2019 Fellowship Recipients
Destenie Nock will join the department of engineering and public policy (EPP) as a Presidential Postdoctoral Fellow in 2019, and begin as an Assistant Professor of EPP in 2020. She joins CMU having received her Ph.D. in 2019 from the University of Massachusetts Amherst. There, she performed energy systems modeling in both New England and Sub-Saharan, using multi-criteria decision analysis and applied optimization to better equip policy makers to understand energy planning options. Nock’s broad research interests are focused around using mathematical modeling tools to address societal problems related to sustainability planning, energy policy, and engineering for social good. She brings to CMU a breadth of professional experience, having worked in industry, national labs, and government settings on issues related to energy systems.
Alisha B. Wormsley is an interdisciplinary artist and cultural producer. Her work is about collective memory and the synchronicity of time, specifically through the stories of women of color. Wormsley’s work has been honored and supported with a number of awards and grants to support projects: The People Are The Light, afronaut(a) film and performance series, Homewood Artist Residency (recipient of the mayor’s public art award), the Children of NAN video art series, There Are Black People in the Future body of work. Her national and international exhibitions include; the Mattress Factory Contemporary Museum, Art on the Bank in London, Octavia Butler conference at Spelman University, the Carnegie Museum of Art Studio XX in Montreal, Project Row House and the Houston Art League in Texas, Rush Art gallery in NY, and the Charles Wright museum in Detroit. In the last few years her work in public art installation has grown with her design of art in several parks, the afronaut(a) film series and new public work, Streaming Space, a 24 foot pyramid with video and sound installed in Pittsburgh's downtown Market Square. Wormsley has an MFA in Film and Video from Bard College and was recently awarded the Presidential Postdoctoral Research Fellowship at Carnegie Mellon University.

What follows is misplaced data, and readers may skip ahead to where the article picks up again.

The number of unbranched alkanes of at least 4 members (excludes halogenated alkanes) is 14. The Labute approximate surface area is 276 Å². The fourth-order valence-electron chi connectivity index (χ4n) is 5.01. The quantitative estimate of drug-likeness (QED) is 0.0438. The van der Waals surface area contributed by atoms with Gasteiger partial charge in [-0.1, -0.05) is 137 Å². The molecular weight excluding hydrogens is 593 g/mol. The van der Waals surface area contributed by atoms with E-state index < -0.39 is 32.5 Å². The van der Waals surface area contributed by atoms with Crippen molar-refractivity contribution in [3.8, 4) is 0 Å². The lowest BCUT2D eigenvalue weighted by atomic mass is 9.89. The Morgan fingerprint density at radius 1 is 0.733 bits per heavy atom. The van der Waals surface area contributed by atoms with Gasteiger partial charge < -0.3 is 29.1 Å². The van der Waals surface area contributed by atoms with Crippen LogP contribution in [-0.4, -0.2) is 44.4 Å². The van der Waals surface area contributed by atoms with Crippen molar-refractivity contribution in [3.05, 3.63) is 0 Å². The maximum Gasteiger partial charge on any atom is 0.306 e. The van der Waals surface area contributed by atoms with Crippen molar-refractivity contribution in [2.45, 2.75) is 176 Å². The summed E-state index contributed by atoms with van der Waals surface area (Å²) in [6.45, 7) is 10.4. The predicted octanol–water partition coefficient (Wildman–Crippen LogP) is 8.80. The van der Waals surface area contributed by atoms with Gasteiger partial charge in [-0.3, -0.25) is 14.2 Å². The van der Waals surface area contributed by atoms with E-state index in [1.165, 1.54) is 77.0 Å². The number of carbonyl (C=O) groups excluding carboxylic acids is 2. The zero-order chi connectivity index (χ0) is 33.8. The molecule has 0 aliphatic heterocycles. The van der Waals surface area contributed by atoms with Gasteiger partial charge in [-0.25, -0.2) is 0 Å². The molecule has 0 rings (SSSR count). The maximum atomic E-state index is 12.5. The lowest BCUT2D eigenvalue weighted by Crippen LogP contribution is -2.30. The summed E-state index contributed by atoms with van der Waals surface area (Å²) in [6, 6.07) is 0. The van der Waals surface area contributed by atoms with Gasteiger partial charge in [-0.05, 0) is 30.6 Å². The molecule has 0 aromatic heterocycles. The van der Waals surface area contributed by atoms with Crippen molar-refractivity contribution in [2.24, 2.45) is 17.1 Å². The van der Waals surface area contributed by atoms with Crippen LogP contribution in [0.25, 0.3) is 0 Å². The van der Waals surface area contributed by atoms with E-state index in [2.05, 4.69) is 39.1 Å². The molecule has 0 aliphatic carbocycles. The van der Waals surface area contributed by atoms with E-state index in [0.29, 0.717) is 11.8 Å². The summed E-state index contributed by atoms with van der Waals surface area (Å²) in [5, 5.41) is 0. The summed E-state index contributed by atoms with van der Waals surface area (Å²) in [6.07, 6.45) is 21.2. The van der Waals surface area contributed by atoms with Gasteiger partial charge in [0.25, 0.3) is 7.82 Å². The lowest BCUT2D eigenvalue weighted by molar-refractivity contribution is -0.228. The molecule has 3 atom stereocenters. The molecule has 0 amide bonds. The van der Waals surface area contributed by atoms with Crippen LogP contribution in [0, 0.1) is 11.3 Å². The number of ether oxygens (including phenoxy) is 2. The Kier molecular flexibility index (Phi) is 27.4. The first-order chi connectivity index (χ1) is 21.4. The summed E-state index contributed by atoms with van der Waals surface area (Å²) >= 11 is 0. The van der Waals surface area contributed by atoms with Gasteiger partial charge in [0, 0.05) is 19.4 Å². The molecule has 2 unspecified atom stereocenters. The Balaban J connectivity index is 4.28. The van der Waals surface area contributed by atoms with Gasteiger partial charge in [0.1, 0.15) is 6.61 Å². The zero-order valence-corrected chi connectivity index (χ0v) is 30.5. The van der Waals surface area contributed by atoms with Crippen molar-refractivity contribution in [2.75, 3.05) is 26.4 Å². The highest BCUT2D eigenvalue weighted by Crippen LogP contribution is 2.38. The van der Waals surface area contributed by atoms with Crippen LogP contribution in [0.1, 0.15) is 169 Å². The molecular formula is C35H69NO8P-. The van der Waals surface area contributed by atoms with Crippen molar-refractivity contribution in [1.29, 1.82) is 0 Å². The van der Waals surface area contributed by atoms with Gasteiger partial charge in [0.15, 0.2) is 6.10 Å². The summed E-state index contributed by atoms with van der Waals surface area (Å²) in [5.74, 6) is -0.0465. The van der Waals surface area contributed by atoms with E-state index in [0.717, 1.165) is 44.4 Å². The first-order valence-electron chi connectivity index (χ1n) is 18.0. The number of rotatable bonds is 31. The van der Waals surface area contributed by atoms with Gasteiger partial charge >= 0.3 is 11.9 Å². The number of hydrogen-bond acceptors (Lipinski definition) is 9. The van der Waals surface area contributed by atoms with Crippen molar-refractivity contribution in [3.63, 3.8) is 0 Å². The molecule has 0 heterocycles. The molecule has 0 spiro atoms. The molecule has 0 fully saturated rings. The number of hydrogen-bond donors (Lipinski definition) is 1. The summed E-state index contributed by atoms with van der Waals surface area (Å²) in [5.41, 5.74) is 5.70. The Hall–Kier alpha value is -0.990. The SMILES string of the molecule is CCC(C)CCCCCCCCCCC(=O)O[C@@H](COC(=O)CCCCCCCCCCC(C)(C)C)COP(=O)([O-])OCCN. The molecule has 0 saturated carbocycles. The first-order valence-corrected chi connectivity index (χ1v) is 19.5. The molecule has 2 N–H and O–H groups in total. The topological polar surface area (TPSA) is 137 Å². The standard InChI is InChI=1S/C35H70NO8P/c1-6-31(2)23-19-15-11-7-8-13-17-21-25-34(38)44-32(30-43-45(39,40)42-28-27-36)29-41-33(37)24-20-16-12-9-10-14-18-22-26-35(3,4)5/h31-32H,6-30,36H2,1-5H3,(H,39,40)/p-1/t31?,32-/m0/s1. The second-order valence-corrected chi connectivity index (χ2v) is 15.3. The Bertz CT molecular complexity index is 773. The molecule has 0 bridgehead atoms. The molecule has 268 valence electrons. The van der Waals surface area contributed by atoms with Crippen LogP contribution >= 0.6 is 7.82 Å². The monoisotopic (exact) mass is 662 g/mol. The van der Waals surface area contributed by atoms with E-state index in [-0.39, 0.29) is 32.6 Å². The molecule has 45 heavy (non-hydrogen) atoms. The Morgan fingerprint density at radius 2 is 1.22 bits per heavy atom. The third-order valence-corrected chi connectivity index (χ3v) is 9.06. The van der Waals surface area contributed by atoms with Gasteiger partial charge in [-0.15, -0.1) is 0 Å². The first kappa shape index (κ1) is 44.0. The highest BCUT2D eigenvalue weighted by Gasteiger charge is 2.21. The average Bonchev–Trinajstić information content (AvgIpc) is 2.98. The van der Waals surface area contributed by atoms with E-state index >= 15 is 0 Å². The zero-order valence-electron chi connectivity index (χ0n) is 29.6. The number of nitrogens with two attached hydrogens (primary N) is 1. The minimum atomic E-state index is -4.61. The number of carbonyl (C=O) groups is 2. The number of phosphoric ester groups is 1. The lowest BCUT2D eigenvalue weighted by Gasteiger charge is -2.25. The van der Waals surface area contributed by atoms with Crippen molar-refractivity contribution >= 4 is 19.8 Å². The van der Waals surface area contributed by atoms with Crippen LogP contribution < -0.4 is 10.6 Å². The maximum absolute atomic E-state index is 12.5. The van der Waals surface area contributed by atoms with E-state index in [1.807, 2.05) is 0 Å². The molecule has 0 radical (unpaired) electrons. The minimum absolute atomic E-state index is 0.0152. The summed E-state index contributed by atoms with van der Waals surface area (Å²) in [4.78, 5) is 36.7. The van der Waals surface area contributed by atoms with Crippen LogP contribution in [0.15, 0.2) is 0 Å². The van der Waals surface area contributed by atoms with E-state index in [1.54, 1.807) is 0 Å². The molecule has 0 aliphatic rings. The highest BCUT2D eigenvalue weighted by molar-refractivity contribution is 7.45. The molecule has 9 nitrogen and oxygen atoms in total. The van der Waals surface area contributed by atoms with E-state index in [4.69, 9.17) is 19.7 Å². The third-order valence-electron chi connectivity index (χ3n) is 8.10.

Ebenezer Concepción is a fellow in the Department of Modern Languages. Working with Professor Kenya Dworkin, his research explores how marginal characters in modernist Latin American novels written in the early twentieth century exercise their free will and agency to navigate and subvert systems of oppression. He (re)examines how these texts revise the stigmatization of sex, gender, and racial difference in order to allegorically critique normative discourses on and practices of modernization, identity, and embodiment in European and Latin American societies. Ebenezer was a Fellow at the Center for the Study of Gender and Sexuality at the University of Chicago (UChicago) and has taught courses on Hispanic American literature and culture, research methods and academic writing, Spanish and Portuguese languages, and English as a second language. He received a Ph.D. in Hispanic and Luso-Brazilian Studies from UChicago.
Daphne Chang is a fellow in the Heinz College of Information Systems and Public Policy. Working with Professor Alessandro Acquisti, her research will focus on the choices involved around information disclosure and its subsequent effects. Specifically, her work will focus on the degree to which everyday individuals understand and choose to use these influences to sway the behavior of others. Her doctoral research involved the purposeful and strategic use of social norms and rhetoric to influence behavior. She received her Ph.D. in information from the University of Michigan in 2019.